Jonathan Zimmerman: How Special are Your Needs?
[Jonathan Zimmerman teaches history at New York University and lives in Narberth. He is the author of Whose America? Culture Wars in the Public Schools (Harvard University Press).]
Imagine two infant children, somewhere in America. One has a severe cognitive disability, while the other is born into extreme poverty.
Which one deserves government assistance? In my mind, they both do. The disabled infant needs early speech therapy and a host of other services. But so does the poor child, who enters life with huge disadvantages in health, education and more.
So why do so many Americans deem the first child more worthy of public support?
Look no further than the Republican National Convention, and you'll see what I mean. "To the families of special-needs children all across this country, I have a message," declared vice-presidential nominee Sarah Palin, the proud mother of an infant with Down syndrome. "I pledge to you that if we are elected, you will have a friend and advocate in the White House."
Television cameras panned to the adorable 4-month-old Trig Palin, while the crowd cheered. And we should all applaud Sarah Palin for bringing attention to the plight of disabled children, who often don't receive the services promised them under federal law.
But here's the larger point: There is a law, and we're all bound by it. Since 1975, the federal government has required schools to provide disabled children a "free, appropriate public education" in the "least restrictive setting." And the law was signed by a Republican president, Gerald R. Ford.
That's important, too. As the cheers for Trig Palin revealed, we now have a strong bipartisan consensus on a simple principle: Children with special needs deserve special help. Through no fault of their own, they begin life with a set challenges. So it's the duty of all of us — through our government — to lend them a hand.
Somehow, though, poor kids don't elicit the same sympathy. Remember that 8.1 million children in our country still lack health insurance. But Republican lawmakers — including Sen. John McCain, Sarah Palin's running mate — blocked last year's reauthorization of the State Children's Health Insurance Program, which would halve the number of uninsured children by 2013.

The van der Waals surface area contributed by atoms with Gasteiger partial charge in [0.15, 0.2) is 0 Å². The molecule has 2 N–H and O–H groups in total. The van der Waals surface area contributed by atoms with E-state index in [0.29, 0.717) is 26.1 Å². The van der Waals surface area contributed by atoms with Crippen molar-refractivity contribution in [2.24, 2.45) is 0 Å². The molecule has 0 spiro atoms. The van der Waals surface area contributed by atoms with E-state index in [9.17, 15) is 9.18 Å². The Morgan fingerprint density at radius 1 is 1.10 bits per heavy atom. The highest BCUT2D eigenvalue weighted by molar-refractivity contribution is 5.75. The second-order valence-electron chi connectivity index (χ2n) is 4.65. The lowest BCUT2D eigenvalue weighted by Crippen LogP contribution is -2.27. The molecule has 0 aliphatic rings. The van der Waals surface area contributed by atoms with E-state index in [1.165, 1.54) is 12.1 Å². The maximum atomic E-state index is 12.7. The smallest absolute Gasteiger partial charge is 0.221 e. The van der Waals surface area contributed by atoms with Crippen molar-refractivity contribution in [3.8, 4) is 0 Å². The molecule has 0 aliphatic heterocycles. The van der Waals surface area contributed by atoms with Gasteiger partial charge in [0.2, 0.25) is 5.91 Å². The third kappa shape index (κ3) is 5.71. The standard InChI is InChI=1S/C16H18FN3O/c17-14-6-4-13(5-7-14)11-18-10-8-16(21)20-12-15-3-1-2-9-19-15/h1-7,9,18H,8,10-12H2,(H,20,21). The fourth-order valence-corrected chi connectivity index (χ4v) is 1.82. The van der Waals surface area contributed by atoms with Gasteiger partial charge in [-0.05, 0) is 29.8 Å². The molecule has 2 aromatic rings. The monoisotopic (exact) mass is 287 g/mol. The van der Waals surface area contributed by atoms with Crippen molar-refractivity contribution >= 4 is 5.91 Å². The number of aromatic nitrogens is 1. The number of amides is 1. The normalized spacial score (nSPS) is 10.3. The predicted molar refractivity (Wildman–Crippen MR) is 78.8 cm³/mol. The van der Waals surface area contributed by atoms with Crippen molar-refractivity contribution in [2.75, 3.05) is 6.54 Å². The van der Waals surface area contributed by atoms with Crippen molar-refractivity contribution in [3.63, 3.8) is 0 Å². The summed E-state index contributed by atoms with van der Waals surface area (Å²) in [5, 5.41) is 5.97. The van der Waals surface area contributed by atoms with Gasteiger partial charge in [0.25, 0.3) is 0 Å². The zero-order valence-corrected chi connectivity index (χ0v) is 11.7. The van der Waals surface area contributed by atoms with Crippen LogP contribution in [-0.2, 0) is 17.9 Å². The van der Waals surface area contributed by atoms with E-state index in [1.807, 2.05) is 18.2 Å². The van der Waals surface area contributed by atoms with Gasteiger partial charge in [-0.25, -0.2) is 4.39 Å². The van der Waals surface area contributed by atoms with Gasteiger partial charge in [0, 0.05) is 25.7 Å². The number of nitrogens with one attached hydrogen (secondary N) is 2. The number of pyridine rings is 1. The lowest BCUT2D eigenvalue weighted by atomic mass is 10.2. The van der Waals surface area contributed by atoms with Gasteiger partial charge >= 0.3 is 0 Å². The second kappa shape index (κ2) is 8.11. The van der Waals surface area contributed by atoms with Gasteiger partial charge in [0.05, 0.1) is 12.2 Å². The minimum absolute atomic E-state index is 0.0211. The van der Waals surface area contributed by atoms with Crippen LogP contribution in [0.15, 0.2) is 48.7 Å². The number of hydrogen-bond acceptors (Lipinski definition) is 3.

Think about it: The same people who cheered for Trig Palin — and for his mom's pledge — have blocked public health insurance for America's poorest kids. If you're born with a physical disability, the government is required to assist you. But if you're born into poverty, you're often on your own.
Why? To many Americans, clearly, poor people are responsible for their own fate. But even if you grant this premise, how can you fault the children of the poor? Shall the sins of the parents simply be visited on the young? The more you blame their parents, indeed, the more poor kids would seem to merit help.
That's the real issue here: Who gets help, and why? As usual, though, we're not talking about it. Instead, the Trig Palin saga has triggered yet another battle in America's perennial election-year fracas: the culture wars.
So pro-lifers praise the Palins for electing to bring Trig into the world, while the pro-choice camp demands the same freedom for a mother who chooses an abortion. Across the political spectrum, meanwhile, women ask whether a mom with a Down syndrome baby can also find time to serve as our vice-president.
Most recently, Trig Palin became a weapon in the war over stem-cell research. Democratic VP nominee Joe Biden blasted the GOP for its opposition to this research, which could provide therapies for disabled kids like Trig. Republicans fired back, condemning Biden for "launching an offensive debate over who cares more about special-needs children."
That's a debate no side can win, of course, and it distracts us from the biggest question of all. Rather than asking Sarah Palin about abortion or stem cells, then, let's ask her about the larger role of government in the lives of children. Who should get help, and why? I'll be eager to hear her answer.
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Jim Good - 9/19/2008
I find this issue puzzling as well. How can children living in poverty be held accountable for the sins of their parents (assuming the parents are poor because of some moral defect)? Is this simply an irrational bias against the poor? How else do we explain many Americans' willingness to punish innocent children as they clamor about the importance of family values?
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